The Environmental Protection Agency (EPA) has announced that it will begin requiring bottled water to be tested for bacteria and viruses, an action that could save millions of Americans billions of dollars in the coming years.
The move is the first step in the long process of cleaning up the nation’s drinking water supply.
But some water drinkers are not so sure.
I can’t stand the smell of tap water anymore, says Elizabeth Hickey, a retired engineer and environmentalist.
“I’m not even sure I can handle it anymore,” she said.
Hickey has no water left to drink from her well and has had to take to eating canned foods because she can’t find tap water. “
The first question I have is how much do we want to pay for this?”
Hickey has no water left to drink from her well and has had to take to eating canned foods because she can’t find tap water.
While the EPA’s decision to require testing of tap and bottled water is a welcome step, the agency has made it clear that there are other ways that the EPA could help solve the problem.
They could provide free samples to people who live near water source, and help states and communities provide free drinking water testing, and also work to reduce the amount of chemicals that get into the drinking water supplies.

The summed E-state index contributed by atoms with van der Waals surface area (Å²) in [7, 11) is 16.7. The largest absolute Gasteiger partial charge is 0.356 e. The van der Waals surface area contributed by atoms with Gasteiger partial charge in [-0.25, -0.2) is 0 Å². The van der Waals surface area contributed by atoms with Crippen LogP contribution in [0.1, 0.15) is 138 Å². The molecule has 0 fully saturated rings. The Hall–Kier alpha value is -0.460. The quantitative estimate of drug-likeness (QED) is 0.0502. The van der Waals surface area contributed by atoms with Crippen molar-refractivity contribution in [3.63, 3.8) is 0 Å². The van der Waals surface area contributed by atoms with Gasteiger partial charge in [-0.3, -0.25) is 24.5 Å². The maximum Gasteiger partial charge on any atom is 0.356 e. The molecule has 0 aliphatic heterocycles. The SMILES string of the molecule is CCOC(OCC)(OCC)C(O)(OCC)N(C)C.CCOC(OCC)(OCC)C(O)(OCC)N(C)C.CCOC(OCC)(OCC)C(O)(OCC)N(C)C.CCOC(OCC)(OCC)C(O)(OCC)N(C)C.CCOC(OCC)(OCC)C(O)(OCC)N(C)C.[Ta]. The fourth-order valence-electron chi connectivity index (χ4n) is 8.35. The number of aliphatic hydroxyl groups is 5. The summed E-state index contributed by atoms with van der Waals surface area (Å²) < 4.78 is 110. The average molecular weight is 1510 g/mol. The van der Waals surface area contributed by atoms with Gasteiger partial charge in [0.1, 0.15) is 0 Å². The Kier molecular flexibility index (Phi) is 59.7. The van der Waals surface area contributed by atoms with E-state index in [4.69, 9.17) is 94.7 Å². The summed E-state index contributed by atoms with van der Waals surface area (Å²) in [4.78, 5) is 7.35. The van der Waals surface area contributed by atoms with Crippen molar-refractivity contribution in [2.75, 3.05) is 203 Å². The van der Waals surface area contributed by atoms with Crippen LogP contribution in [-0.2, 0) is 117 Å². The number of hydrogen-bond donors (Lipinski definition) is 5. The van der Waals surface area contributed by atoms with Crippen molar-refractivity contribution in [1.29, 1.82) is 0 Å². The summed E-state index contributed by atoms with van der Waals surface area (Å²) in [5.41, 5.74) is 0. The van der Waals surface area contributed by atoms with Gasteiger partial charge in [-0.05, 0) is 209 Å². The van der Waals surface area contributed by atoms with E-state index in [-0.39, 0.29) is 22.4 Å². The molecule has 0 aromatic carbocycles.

In the past, the EPA has also used its powers to enforce drinking water regulations to protect public health, like when the agency cracked down on plastic bags and plastic bottles that were improperly placed in grocery stores.
In a blog post announcing the new rule, EPA Administrator Gina McCarthy said that it was time for states and the private sector to collaborate to solve the water problem.
“It’s a big, big, hard question,” McCarthy said.
“But it’s also an opportunity to find common ground, and to learn from each other and work together to make our water system better.”
The EPA said that its next step will be to collect data about the tap water quality and how that affects people’s health.
As the EPA continues to clean up its drinking water source from chemical spills and contaminants, it may be worth asking how much more water can we safely drink from a tap than a bottle.